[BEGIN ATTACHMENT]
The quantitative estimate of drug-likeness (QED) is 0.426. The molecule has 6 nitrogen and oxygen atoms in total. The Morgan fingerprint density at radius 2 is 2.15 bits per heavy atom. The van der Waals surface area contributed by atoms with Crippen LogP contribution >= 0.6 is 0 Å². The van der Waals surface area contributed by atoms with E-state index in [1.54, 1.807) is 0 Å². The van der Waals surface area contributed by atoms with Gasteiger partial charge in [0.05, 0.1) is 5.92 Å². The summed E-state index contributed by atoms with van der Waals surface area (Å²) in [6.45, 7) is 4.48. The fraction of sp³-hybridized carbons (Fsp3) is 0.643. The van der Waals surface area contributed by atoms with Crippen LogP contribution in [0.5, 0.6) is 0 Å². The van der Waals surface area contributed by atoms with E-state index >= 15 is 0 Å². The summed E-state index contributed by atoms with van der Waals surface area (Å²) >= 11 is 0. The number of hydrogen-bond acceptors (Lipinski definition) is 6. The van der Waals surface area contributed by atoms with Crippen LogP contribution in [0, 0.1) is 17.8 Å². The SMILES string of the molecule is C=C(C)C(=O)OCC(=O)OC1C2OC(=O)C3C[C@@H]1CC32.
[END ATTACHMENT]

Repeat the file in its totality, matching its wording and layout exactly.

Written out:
The quantitative estimate of drug-likeness (QED) is 0.426. The molecule has 6 nitrogen and oxygen atoms in total. The Morgan fingerprint density at radius 2 is 2.15 bits per heavy atom. The van der Waals surface area contributed by atoms with Crippen LogP contribution >= 0.6 is 0 Å². The van der Waals surface area contributed by atoms with E-state index in [1.54, 1.807) is 0 Å². The van der Waals surface area contributed by atoms with Gasteiger partial charge in [0.05, 0.1) is 5.92 Å². The summed E-state index contributed by atoms with van der Waals surface area (Å²) in [6.45, 7) is 4.48. The fraction of sp³-hybridized carbons (Fsp3) is 0.643. The van der Waals surface area contributed by atoms with Crippen LogP contribution in [0.5, 0.6) is 0 Å². The van der Waals surface area contributed by atoms with E-state index >= 15 is 0 Å². The summed E-state index contributed by atoms with van der Waals surface area (Å²) >= 11 is 0. The number of hydrogen-bond acceptors (Lipinski definition) is 6. The van der Waals surface area contributed by atoms with Crippen LogP contribution in [0, 0.1) is 17.8 Å². The SMILES string of the molecule is C=C(C)C(=O)OCC(=O)OC1C2OC(=O)C3C[C@@H]1CC32.